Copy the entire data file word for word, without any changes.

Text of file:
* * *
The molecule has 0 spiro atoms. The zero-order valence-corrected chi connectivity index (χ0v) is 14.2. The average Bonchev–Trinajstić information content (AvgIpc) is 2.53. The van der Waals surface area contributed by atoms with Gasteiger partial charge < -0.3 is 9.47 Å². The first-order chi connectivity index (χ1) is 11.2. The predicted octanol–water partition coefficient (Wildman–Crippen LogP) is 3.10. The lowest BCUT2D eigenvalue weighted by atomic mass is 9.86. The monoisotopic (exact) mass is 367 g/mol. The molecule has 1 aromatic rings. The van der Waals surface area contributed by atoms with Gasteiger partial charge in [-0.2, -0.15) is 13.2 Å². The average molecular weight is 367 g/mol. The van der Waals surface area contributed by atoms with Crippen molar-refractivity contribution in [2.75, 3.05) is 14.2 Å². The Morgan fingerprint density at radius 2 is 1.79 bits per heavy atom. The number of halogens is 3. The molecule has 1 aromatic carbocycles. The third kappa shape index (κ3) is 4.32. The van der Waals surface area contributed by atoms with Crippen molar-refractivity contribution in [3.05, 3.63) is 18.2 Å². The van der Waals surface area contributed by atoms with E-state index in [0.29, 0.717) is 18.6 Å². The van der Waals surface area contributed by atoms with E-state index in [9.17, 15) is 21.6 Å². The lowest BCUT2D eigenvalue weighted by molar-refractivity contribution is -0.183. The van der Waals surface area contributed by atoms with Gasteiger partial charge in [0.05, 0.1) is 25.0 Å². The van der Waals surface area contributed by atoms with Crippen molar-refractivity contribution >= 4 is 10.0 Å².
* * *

The molecule has 0 spiro atoms. The zero-order valence-corrected chi connectivity index (χ0v) is 14.2. The average Bonchev–Trinajstić information content (AvgIpc) is 2.53. The van der Waals surface area contributed by atoms with Gasteiger partial charge < -0.3 is 9.47 Å². The first-order chi connectivity index (χ1) is 11.2. The predicted octanol–water partition coefficient (Wildman–Crippen LogP) is 3.10. The lowest BCUT2D eigenvalue weighted by atomic mass is 9.86. The monoisotopic (exact) mass is 367 g/mol. The molecule has 1 aromatic rings. The van der Waals surface area contributed by atoms with Gasteiger partial charge in [-0.2, -0.15) is 13.2 Å². The average molecular weight is 367 g/mol. The van der Waals surface area contributed by atoms with Crippen molar-refractivity contribution in [2.75, 3.05) is 14.2 Å². The Morgan fingerprint density at radius 2 is 1.79 bits per heavy atom. The number of halogens is 3. The molecule has 1 aromatic carbocycles. The third kappa shape index (κ3) is 4.32. The van der Waals surface area contributed by atoms with Crippen molar-refractivity contribution in [3.05, 3.63) is 18.2 Å². The van der Waals surface area contributed by atoms with E-state index in [0.29, 0.717) is 18.6 Å². The van der Waals surface area contributed by atoms with E-state index in [9.17, 15) is 21.6 Å². The lowest BCUT2D eigenvalue weighted by molar-refractivity contribution is -0.183. The van der Waals surface area contributed by atoms with Gasteiger partial charge in [0.05, 0.1) is 25.0 Å². The van der Waals surface area contributed by atoms with Crippen molar-refractivity contribution >= 4 is 10.0 Å².